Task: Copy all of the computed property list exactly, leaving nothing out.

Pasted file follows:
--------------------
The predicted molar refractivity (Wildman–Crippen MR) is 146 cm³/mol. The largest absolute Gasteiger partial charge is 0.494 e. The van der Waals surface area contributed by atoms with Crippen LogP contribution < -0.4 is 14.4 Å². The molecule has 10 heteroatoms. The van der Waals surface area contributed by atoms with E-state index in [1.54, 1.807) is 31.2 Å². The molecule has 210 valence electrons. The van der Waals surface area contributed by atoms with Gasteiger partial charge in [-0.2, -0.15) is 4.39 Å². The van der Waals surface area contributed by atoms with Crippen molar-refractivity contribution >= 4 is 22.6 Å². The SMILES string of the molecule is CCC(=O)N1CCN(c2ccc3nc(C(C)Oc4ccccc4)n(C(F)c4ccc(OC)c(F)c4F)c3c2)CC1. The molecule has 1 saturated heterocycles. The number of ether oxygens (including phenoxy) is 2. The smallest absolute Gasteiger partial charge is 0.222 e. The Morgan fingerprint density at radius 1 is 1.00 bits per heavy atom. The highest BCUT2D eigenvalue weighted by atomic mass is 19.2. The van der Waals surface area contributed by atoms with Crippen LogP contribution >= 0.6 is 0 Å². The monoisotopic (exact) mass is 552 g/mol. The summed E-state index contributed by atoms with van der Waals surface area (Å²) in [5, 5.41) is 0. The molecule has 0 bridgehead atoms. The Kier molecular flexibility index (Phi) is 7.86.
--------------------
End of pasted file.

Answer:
The predicted molar refractivity (Wildman–Crippen MR) is 146 cm³/mol. The largest absolute Gasteiger partial charge is 0.494 e. The van der Waals surface area contributed by atoms with Crippen LogP contribution < -0.4 is 14.4 Å². The molecule has 10 heteroatoms. The van der Waals surface area contributed by atoms with E-state index in [1.54, 1.807) is 31.2 Å². The molecule has 210 valence electrons. The van der Waals surface area contributed by atoms with Gasteiger partial charge in [-0.2, -0.15) is 4.39 Å². The van der Waals surface area contributed by atoms with Crippen molar-refractivity contribution >= 4 is 22.6 Å². The SMILES string of the molecule is CCC(=O)N1CCN(c2ccc3nc(C(C)Oc4ccccc4)n(C(F)c4ccc(OC)c(F)c4F)c3c2)CC1. The molecule has 1 saturated heterocycles. The number of ether oxygens (including phenoxy) is 2. The smallest absolute Gasteiger partial charge is 0.222 e. The Morgan fingerprint density at radius 1 is 1.00 bits per heavy atom. The highest BCUT2D eigenvalue weighted by atomic mass is 19.2. The van der Waals surface area contributed by atoms with Crippen LogP contribution >= 0.6 is 0 Å². The monoisotopic (exact) mass is 552 g/mol. The summed E-state index contributed by atoms with van der Waals surface area (Å²) in [5, 5.41) is 0. The molecule has 0 bridgehead atoms. The Kier molecular flexibility index (Phi) is 7.86.